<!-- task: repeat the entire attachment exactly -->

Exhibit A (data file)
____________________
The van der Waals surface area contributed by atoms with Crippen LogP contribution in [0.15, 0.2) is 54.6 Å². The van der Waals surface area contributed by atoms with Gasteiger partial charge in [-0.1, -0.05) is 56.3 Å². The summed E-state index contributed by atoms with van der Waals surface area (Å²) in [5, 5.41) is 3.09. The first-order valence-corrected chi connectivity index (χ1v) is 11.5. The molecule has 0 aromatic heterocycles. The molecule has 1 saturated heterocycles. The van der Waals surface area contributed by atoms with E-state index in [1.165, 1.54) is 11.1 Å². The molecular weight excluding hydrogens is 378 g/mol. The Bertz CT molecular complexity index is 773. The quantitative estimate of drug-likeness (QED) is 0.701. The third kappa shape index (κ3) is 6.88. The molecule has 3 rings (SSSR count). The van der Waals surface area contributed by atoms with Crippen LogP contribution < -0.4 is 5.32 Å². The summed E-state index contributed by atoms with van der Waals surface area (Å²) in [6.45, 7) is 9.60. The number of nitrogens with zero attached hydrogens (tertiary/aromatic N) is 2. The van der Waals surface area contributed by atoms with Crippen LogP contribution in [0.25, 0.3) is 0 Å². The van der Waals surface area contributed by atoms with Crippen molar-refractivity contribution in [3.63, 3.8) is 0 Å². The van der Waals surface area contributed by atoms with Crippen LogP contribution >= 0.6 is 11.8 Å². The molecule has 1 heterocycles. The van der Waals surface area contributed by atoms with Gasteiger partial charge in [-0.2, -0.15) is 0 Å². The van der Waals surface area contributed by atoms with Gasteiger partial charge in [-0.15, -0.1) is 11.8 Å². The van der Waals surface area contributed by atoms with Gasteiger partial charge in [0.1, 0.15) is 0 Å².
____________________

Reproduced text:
The van der Waals surface area contributed by atoms with Crippen LogP contribution in [0.15, 0.2) is 54.6 Å². The van der Waals surface area contributed by atoms with Gasteiger partial charge in [-0.1, -0.05) is 56.3 Å². The summed E-state index contributed by atoms with van der Waals surface area (Å²) in [5, 5.41) is 3.09. The first-order valence-corrected chi connectivity index (χ1v) is 11.5. The molecule has 0 aromatic heterocycles. The molecule has 1 saturated heterocycles. The van der Waals surface area contributed by atoms with E-state index in [1.165, 1.54) is 11.1 Å². The molecular weight excluding hydrogens is 378 g/mol. The Bertz CT molecular complexity index is 773. The quantitative estimate of drug-likeness (QED) is 0.701. The third kappa shape index (κ3) is 6.88. The molecule has 3 rings (SSSR count). The van der Waals surface area contributed by atoms with Crippen LogP contribution < -0.4 is 5.32 Å². The summed E-state index contributed by atoms with van der Waals surface area (Å²) in [6.45, 7) is 9.60. The number of nitrogens with zero attached hydrogens (tertiary/aromatic N) is 2. The van der Waals surface area contributed by atoms with Crippen LogP contribution in [0.25, 0.3) is 0 Å². The van der Waals surface area contributed by atoms with Crippen molar-refractivity contribution in [3.63, 3.8) is 0 Å². The van der Waals surface area contributed by atoms with Crippen LogP contribution >= 0.6 is 11.8 Å². The molecule has 1 heterocycles. The van der Waals surface area contributed by atoms with Gasteiger partial charge in [-0.2, -0.15) is 0 Å². The van der Waals surface area contributed by atoms with Gasteiger partial charge in [-0.15, -0.1) is 11.8 Å². The van der Waals surface area contributed by atoms with Gasteiger partial charge in [0.1, 0.15) is 0 Å².